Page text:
After multiple testing correction within genes, there was
evidence for associations of NHL subtypes with SNPs in two
genes: RELB with MZL and MSH3 with DLBCL. Only the MSH3
association, however, was significant after the additional correc-
tion for multiple testing between genes. This association, however,
did not replicate in another North American population ,
indicating that it was likely a type I error.
MSH3 is involved in DNA mismatch repair (MMR), which
corrects mismatched or unmatched bases and small insertion/
deletion loops that result from DNA replication before cell division
or from DNA repair processes . The MMR pathway is an
important repair mechanism in normal lymphocyte development
as evidenced by mouse models and human patients deficient in this
pathway . Studies of MMR deficiency and MMR gene
deregulation in lymphomas have also illustrated the potential role
of this pathway in NHL[19–23].
Because of the MMR pathway’s established role in hereditary
non-polyposis colorectal cancer (HNPCC), we tested whether
Figure 1. Association results and linkage disequilibrium in
MSH3. r2values for our genotyped samples are shown in the top
section (‘‘r2values in NHL data’’) and r2from the CEU population of
HapMap are shown in the bottom section (‘‘r2values in HapMap CEU
data’’). The gene model of MSH3 is shown on top, 59 to 39 from left to
right, with vertical lines marking exons. p-values (before correction for
multiple testing) are from the analysis in DLBCL samples of European
Table 3. Cont.
Subtype Category Gene SNPCoordinates* AllelesOdds ratio 95% CIp-valuepG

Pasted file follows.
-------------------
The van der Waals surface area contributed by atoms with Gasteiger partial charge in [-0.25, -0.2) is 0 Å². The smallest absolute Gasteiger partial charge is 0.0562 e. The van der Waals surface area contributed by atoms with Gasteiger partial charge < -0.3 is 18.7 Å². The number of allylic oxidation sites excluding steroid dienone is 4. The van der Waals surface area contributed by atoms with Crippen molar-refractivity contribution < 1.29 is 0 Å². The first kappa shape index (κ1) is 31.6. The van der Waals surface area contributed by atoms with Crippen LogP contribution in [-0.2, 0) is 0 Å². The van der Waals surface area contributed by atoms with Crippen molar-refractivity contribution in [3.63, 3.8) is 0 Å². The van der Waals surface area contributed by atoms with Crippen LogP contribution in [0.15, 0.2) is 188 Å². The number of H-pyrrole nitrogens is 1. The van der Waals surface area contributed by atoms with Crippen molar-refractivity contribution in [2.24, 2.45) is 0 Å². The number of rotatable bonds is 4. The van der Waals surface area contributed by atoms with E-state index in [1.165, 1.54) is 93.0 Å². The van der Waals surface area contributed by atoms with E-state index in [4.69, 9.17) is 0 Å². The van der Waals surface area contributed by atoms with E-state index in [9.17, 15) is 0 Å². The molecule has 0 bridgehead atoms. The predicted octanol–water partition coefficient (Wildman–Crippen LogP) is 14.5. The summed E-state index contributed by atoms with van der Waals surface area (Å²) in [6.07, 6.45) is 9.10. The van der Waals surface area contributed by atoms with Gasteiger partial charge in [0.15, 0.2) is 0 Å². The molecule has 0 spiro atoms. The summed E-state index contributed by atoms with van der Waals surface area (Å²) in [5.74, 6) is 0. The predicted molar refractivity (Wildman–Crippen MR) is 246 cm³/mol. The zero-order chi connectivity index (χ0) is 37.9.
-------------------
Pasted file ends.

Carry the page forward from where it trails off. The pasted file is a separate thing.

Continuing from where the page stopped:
PRDM1rs6924807 6:106531266A/G0.44 0.25–0.76 0.001850.014780.28303
JAK3 rs10419991 19:17938891A/G 0.46 0.27–0.780.002700.01887 0.28303
JAK3rs3212760 19:17947546A/G 0.51 0.30–0.880.01140 0.03989–
DNA repairLIG4rs1151402 13:108858030 C/T 0.400.23–0.69 0.000420.002500.12007
LIG4 rs1805386 13:108861913A/G2.46 1.43–4.24 0.001560.00312–
TCLCell deathCASP4rs1944900 11:104838471 C/T 0.340.15–0.75 0.001990.011960.46639
ITCH rs4911154 20:32996101G/A 2.06 1.21–3.520.010270.03082 0.47519
RASSF1 rs22369473:50371432C/A 1.78 1.10–2.880.01828 0.036550.47519
IFNB1 rs10519229:21077716 G/A 1.751.14–2.68 0.011260.011260.33787
IL6rs20698407:22768572 C/G 1.861.13–3.050.014210.042630.57505
*Coordinates obtained from Ensembl 64.
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rs33003 was associated with a family history of colorectal cancer in
first degree relatives. Adjusting the DLBCL susceptibility analysis
by family history of colorectal cancer in addition to 5-year age
group, sex, and region did not change the analysis results,
indicating that family history of colorectal cancer is not a
confounder for susceptibility to DLBCL. Furthermore, we did
not find that rs33003 was associated with a family history of
colorectal cancer. This is not entirely surprising, as colorectal
cancer is not associated with lymphoma , although mismatch
repair cancer syndrome is characterized in part by a combination
of colorectal polyposis,  and early-onset hematologic cancers
DLBCL can be subdivided into at least three subgroups using
molecular signatures . It is therefore possible that the MSH3